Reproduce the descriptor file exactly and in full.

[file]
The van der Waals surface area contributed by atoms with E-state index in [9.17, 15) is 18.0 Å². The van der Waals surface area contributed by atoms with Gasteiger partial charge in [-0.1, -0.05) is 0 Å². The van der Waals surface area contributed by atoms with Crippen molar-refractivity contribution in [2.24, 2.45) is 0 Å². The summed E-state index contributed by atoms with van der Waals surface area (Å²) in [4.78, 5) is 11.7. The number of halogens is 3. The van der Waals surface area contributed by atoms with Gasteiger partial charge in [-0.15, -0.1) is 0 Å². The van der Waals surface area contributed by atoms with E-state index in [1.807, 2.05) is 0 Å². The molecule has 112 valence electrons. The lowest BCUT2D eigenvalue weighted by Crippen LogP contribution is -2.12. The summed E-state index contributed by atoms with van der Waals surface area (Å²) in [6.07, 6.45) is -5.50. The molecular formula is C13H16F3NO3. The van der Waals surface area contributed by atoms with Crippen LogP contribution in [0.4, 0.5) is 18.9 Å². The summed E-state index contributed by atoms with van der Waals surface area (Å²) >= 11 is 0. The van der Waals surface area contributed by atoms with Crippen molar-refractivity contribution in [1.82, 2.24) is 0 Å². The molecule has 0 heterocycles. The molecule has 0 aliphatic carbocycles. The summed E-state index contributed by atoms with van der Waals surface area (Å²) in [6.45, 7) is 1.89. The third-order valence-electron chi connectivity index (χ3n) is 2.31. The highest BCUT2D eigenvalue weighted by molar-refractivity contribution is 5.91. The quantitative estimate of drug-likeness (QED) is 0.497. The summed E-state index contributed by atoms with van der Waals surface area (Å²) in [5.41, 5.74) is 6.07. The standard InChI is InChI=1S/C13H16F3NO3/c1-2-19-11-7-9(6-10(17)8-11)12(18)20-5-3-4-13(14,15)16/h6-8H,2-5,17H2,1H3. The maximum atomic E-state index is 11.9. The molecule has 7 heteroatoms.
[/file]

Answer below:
The van der Waals surface area contributed by atoms with E-state index in [9.17, 15) is 18.0 Å². The van der Waals surface area contributed by atoms with Gasteiger partial charge in [-0.1, -0.05) is 0 Å². The van der Waals surface area contributed by atoms with Crippen molar-refractivity contribution in [2.24, 2.45) is 0 Å². The summed E-state index contributed by atoms with van der Waals surface area (Å²) in [4.78, 5) is 11.7. The number of halogens is 3. The van der Waals surface area contributed by atoms with Gasteiger partial charge in [-0.15, -0.1) is 0 Å². The van der Waals surface area contributed by atoms with E-state index in [1.807, 2.05) is 0 Å². The molecule has 112 valence electrons. The lowest BCUT2D eigenvalue weighted by Crippen LogP contribution is -2.12. The summed E-state index contributed by atoms with van der Waals surface area (Å²) in [6.07, 6.45) is -5.50. The molecular formula is C13H16F3NO3. The van der Waals surface area contributed by atoms with Crippen LogP contribution in [0.4, 0.5) is 18.9 Å². The summed E-state index contributed by atoms with van der Waals surface area (Å²) >= 11 is 0. The van der Waals surface area contributed by atoms with Crippen molar-refractivity contribution in [1.82, 2.24) is 0 Å². The molecule has 0 heterocycles. The molecule has 0 aliphatic carbocycles. The summed E-state index contributed by atoms with van der Waals surface area (Å²) in [6.45, 7) is 1.89. The third-order valence-electron chi connectivity index (χ3n) is 2.31. The highest BCUT2D eigenvalue weighted by molar-refractivity contribution is 5.91. The quantitative estimate of drug-likeness (QED) is 0.497. The summed E-state index contributed by atoms with van der Waals surface area (Å²) in [5.41, 5.74) is 6.07. The standard InChI is InChI=1S/C13H16F3NO3/c1-2-19-11-7-9(6-10(17)8-11)12(18)20-5-3-4-13(14,15)16/h6-8H,2-5,17H2,1H3. The maximum atomic E-state index is 11.9. The molecule has 7 heteroatoms.